There might be a way to configure all this automatically using a CAB file or an XML template for the Connection Manager. I have not looked into this.

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7. Starting a VPN connection

Any hostname with a dot in it is considered to be on the local network. In many cases (testing for instance) this is not want you want. In such cases, you will need to add the IP address to exceptions, as mentioned above.

Here's how to set up the L2TP/IPsec connection on Pocket PC 2003 (see below for Windows Mobile 5.0, Windows Mobile 6 and Smartphone):
The VPN client will also dial out automatically when you use a network application. For instance, when you enter a URL address in Pocket Internet Explorer. Or use the Terminal Server client, etc.

The procedure for Windows Mobile 5.0 and Windows Mobile 6 is slightly different (it also works on Pocket PC 2003):
The procedure for Windows Mobile based Smartphones is again different:
If the connection fails or a time-out occurs you get a fairly generic error window: "VPN server problems. Verify your username and password, and try again. If the problem continues, turn the device off and try again". (Typical for Microsoft! :-) This is a catch-all error message and its cause can be anything: a missing certificate, wrong username, wrong password, VPN server cannot be found, incorrect IP address, hostname does not resolve etc. There is very little logging and error reporting on Windows Mobile devices. It's probably easier to start by examining the logs on the VPN server. You could even follow Microsoft's advice and turn the device off and on. One user reported that soft-resetting the Windows Mobile device may resolve the problem (remember: a hard reset wipes all your data so that is probably not what you are looking for).

If you find that the VPN is disconnected immediately after you try to access network resources on the VPN, you may have got to fiddle with your device's Connection Manager settings. The Connection Manager that Microsoft implemented has a flawed logic and defies Internet routing standards. It has led many people to despair. Some tips are available on the Pocket PC Magazine website.

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8. Configuration with certificates

Pocket PC 2003, Windows Mobile 5.0 and Windows Mobile 6

Configuring an L2TP/IPsec connection with authentication based on certificates works nearly the same as with a PSK. The difference is that you need to install a personal certificate and a root certificate on the client. You also need to install a server certificate and a root certificate on the Openswan server. The VPN connections on both the client and the server have to be configured for authentication based on these certificates.

In the settings of your VPN connection, set "Authenticate IPSec/L2TP connections using:" to "A certificate on this device". The VPN client will figure out automatically which certificate to use, should you have installed multiple certificates. The Openswan server has to be configured for certificate authentication as well.

Next, you will need to install a certificate to your Windows Mobile device. There are three ways of installing private keys and personal certificates on Windows Mobile:
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Pocket PC 2003 and Windows Mobile 5.0 do not support AES. They will propose ISAKMP and IPsec SAs with 3DES encryption.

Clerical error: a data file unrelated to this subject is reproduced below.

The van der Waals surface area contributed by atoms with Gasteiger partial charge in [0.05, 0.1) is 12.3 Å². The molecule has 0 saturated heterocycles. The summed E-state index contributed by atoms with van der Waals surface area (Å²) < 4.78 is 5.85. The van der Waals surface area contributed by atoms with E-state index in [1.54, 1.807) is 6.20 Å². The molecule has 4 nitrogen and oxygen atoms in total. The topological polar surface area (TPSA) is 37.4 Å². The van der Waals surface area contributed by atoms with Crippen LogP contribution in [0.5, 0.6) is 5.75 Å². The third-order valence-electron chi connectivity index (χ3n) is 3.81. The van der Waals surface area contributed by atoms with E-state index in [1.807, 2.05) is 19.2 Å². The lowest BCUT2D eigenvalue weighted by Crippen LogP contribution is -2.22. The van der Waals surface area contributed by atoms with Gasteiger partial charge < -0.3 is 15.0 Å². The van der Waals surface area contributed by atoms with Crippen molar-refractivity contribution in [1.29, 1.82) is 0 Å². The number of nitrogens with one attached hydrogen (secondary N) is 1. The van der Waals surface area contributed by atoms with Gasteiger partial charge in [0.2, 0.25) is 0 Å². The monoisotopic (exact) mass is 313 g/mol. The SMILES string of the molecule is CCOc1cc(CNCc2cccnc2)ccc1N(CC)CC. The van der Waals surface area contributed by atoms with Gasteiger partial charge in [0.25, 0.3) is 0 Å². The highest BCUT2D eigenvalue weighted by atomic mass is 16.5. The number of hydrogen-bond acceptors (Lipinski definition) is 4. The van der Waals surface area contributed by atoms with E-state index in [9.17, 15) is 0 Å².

Windows Mobile 6 has added support for AES. It is supported with SSL/TLS, WiFi (WPA2), Storage Card (i.e. external flash memory) encryption and "Data Protection Application Programming Interface" (DPAPI). Alas, Microsoft did not see it fit to support AES with L2TP/IPsec VPNs...

DPD and IPCOMP are also not supported.

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10. Network ActiveSync and connecting to Exchange

Once your VPN connection is working you can use it as if you were connected directly to your internal network. For instance, you could use it for ActiveSync or Exchange.

You can probably use the L2TP/IPsec connection to Activesync with a server on the internal network. I have not tested this. According to Certicom, it should work. There is also an article by Al Jarvi that describes how to do it over a PPTP VPN. The procedure for an L2TP/IPsec VPN should be very similar.

You can also use the L2TP/IPsec tunnel to connect to an Exchange server (or any other messaging server) behind the Linux VPN server. In my opinion this is more secure than forwarding SSL (port 443) to the webserver / mailserver for webmail / ActiveSync / Outlook Web Access / Outlook Mobile Access / whatever.

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11. Windows Networking (WINS etc.)

Windows Mobile supports the SMB / CIFS protocol ("Windows Networking"). It has a built-in client which can be used through the L2TP/IPsec tunnel. For instance, if you open File Explorer and connect to a network path (e.g. "\\SERVER\share") then the client will contact the fileserver SERVER and connect to its share.

I have not done extensive testing. When I used the VPN to connect to a remote Windows Server 2003 the Windows Mobile device showed the filenames in File Explorer but it got into some kind of endless loop.

If you don't intend to use Windows Networking you will find that Windows Mobile generates quite a bit of SMB network traffic. If you have to pay for this traffic (e.g. because you are on a GPRS or UMTS connection) then it appears that you can disable this spurious Windows Networking traffic by removing all ms-wins parameters in /etc/ppp/options.l2tpd. I did not see an option in Windows Mobile itself to disable it (on desktop Windows you remove the "Client for Microsoft Networks").

See also the general remarks on Windows Networking on my main VPN page.

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12. Discussion

12.1 The x86 Windows Mobile emulator

There is an older Windows Mobile emulator, the one included with eMbedded Visual C++ 4.0. It has a feature to save the emulator's state, so that you can continue later (e.g. when you want to save the certificate that you got through web enrolment). However, this is badly implemented. When you close the emulator, you should select "Save emulator state" instead of "Turn off emulator", which is the default. A saved state file with the extension .vsv will then be created in "/Documents and Settings/yourusername/Application Data/". Reloading this state, however, is more difficult than it should be. You need to edit the emul.cmd command included with the Windows Mobile SDK and add a parameter /VMID to the (already very long) command line: